Many of us feel we are too busy to stop and smell the roses.

Even when we do, few of us would notice how the behaviour of native bees buzzing through the garden varies from the introduced variety. However, research students like Melanie Bottrill who are working under the guidance of Dr Peter McQuillan (senior Lecturer in Geography and Spatial Sciences) have identified behaviour of more than 60 species of native Australian bees that could help save several plant species from extinction.

“Native bees are more effective at spreading pollen because of their messy feeding style. They become covered in pollen after visiting a flower – unlike the introduced species, which carry it neatly on their back legs,” Dr McQuillan said.

Pollinating insects play an integral role in many of our food production industries, and some of our native bees are likely to be more effective in this role.

“Our hope is that this research aids the Royal Tasmanian Botanical Gardens to increase the seed production of various threatened plants they are hoping to grow, and also helps guide policy decisions to avoid harming our native bees.”

Recommendations from the research by Dr McQuillan’s team include establishing more nesting sites in and around the Royal Tasmanian Botanical Gardens where there is limited human disturbance. Unlike honeybees, native bees individually nest in undisturbed soil or in hollow stems and do not form hives.

The team also found that native bees were strongly drawn to blue, yellow and white flowers, rather than brighter colours such as red.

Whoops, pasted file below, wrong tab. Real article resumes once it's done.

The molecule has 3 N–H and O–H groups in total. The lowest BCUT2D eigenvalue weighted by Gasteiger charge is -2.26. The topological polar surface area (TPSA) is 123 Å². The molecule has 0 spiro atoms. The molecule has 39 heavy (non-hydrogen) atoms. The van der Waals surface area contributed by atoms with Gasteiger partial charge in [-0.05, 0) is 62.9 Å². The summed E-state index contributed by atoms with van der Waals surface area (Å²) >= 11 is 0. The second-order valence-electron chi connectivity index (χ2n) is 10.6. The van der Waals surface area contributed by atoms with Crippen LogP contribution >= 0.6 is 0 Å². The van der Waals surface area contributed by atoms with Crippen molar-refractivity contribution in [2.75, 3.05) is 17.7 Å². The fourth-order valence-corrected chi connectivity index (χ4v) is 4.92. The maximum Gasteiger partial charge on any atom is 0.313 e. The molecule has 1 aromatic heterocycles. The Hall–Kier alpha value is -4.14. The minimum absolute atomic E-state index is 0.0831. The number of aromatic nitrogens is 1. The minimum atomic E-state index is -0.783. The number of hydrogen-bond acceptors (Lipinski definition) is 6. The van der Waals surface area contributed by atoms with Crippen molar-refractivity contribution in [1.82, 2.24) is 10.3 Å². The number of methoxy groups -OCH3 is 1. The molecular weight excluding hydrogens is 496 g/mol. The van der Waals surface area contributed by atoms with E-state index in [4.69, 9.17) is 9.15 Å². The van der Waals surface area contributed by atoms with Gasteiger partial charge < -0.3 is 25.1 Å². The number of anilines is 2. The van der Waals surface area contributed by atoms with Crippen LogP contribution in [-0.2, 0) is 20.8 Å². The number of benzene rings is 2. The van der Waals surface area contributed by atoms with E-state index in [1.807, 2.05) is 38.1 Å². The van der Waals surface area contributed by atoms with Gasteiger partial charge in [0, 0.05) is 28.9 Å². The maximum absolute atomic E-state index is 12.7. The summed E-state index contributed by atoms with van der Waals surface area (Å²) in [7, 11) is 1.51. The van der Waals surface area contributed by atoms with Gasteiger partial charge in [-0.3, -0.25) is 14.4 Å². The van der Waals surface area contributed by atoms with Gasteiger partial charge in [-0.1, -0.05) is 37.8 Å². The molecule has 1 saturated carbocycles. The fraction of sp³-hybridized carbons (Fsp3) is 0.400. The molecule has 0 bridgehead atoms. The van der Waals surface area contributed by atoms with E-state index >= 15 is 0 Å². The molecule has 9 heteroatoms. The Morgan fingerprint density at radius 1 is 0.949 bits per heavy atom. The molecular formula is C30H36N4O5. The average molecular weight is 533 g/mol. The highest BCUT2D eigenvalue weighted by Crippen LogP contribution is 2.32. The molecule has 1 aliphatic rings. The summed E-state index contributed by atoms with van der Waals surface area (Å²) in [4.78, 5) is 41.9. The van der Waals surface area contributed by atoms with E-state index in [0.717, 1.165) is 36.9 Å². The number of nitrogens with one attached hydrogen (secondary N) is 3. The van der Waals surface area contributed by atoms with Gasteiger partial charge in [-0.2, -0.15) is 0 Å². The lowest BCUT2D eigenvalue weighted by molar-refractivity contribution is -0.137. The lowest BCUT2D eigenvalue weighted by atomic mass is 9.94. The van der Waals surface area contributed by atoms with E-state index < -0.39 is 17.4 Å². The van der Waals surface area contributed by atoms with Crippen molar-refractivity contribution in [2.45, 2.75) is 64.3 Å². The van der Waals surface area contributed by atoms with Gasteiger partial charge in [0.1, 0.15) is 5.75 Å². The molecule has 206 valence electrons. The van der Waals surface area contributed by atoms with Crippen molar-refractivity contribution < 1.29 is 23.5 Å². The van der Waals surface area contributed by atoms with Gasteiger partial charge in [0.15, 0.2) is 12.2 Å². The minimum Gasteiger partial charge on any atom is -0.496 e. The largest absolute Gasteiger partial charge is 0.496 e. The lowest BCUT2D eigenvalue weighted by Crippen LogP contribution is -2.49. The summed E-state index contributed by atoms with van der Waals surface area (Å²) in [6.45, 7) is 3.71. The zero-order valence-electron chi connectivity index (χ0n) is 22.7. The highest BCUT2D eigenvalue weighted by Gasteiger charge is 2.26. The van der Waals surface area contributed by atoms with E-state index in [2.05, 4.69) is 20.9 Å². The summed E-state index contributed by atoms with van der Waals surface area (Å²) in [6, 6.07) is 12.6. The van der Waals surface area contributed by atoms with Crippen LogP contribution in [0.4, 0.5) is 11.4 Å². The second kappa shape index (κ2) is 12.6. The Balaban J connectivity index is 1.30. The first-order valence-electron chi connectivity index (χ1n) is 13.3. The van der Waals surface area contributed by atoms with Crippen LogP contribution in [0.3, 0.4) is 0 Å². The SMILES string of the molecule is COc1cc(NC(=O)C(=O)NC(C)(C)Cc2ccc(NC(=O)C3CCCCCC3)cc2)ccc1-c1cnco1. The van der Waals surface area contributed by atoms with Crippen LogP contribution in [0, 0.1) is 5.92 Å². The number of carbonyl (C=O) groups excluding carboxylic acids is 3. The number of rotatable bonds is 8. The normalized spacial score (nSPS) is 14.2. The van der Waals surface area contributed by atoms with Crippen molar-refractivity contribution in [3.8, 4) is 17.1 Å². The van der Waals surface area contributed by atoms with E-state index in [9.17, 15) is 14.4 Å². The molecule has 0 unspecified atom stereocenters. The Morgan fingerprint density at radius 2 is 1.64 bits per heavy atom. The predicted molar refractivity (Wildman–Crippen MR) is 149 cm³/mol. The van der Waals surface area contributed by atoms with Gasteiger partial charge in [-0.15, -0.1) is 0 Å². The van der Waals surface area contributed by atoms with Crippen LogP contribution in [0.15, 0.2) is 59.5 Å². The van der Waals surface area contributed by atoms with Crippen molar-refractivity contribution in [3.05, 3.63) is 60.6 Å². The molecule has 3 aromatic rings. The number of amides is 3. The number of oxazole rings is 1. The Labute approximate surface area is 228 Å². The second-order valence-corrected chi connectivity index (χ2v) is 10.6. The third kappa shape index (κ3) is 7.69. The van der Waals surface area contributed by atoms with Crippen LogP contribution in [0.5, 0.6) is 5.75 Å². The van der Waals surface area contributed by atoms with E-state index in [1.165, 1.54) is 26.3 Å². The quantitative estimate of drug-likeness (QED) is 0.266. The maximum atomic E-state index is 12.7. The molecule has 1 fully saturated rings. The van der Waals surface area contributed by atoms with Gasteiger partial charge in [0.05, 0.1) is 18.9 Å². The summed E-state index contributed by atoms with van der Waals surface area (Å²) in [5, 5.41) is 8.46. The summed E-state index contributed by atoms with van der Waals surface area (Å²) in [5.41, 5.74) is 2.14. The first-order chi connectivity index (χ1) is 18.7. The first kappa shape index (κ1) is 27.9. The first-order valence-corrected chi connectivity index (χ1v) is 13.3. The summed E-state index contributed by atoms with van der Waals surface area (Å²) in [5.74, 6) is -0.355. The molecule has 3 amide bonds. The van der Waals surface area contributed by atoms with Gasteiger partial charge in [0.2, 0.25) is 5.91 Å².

This is vital information for farmers and conservationists aiming to promote growth through more effective pollination. Even quite small patches of remnant vegetation, such as on roadsides or paddock margins, can support a breeding population of native bees which will visit nearby crops to gather pollen to feed their young.

Tasmania’s plant-based food industry is in the top 10 contributors to the state’s economy, demonstrating the importance of research that will help protect crops and increase production. Dr McQuillan warns that some of the practices used to protect this industry can be harmful to the native bee population.

There is a laundry list of threats to our native bees, including habitat loss, competition from introduced species, climate change, poorly timed use of pesticides and herbicides; in other words, 'death by a thousand cuts' if we don’t manage these issues with care.

“We also want to encourage farmers to attract native bees onto their land by conserving or planting stands of native plants like banksia and prickly box which are a favourite of many native bee species.”

Does this research have you buzzing? Find out about becoming a research student here.